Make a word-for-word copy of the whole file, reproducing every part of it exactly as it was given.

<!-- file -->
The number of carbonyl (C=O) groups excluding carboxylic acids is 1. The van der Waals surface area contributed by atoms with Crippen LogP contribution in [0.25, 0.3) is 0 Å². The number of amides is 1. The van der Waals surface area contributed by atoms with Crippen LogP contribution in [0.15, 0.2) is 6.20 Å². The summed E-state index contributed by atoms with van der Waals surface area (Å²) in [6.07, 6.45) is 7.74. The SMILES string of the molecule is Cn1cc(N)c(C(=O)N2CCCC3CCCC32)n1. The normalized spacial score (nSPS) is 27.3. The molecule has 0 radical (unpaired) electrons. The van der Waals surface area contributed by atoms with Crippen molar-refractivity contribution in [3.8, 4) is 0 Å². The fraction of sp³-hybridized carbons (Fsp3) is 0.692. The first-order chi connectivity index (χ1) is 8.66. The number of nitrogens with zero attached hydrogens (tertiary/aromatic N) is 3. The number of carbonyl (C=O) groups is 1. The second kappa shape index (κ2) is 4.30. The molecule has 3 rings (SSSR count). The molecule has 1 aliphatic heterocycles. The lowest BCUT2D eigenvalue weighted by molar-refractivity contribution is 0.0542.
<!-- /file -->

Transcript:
The number of carbonyl (C=O) groups excluding carboxylic acids is 1. The van der Waals surface area contributed by atoms with Crippen LogP contribution in [0.25, 0.3) is 0 Å². The number of amides is 1. The van der Waals surface area contributed by atoms with Crippen LogP contribution in [0.15, 0.2) is 6.20 Å². The summed E-state index contributed by atoms with van der Waals surface area (Å²) in [6.07, 6.45) is 7.74. The SMILES string of the molecule is Cn1cc(N)c(C(=O)N2CCCC3CCCC32)n1. The normalized spacial score (nSPS) is 27.3. The molecule has 0 radical (unpaired) electrons. The van der Waals surface area contributed by atoms with Crippen molar-refractivity contribution in [3.8, 4) is 0 Å². The fraction of sp³-hybridized carbons (Fsp3) is 0.692. The first-order chi connectivity index (χ1) is 8.66. The number of nitrogens with zero attached hydrogens (tertiary/aromatic N) is 3. The number of carbonyl (C=O) groups is 1. The second kappa shape index (κ2) is 4.30. The molecule has 3 rings (SSSR count). The molecule has 1 aliphatic heterocycles. The lowest BCUT2D eigenvalue weighted by molar-refractivity contribution is 0.0542.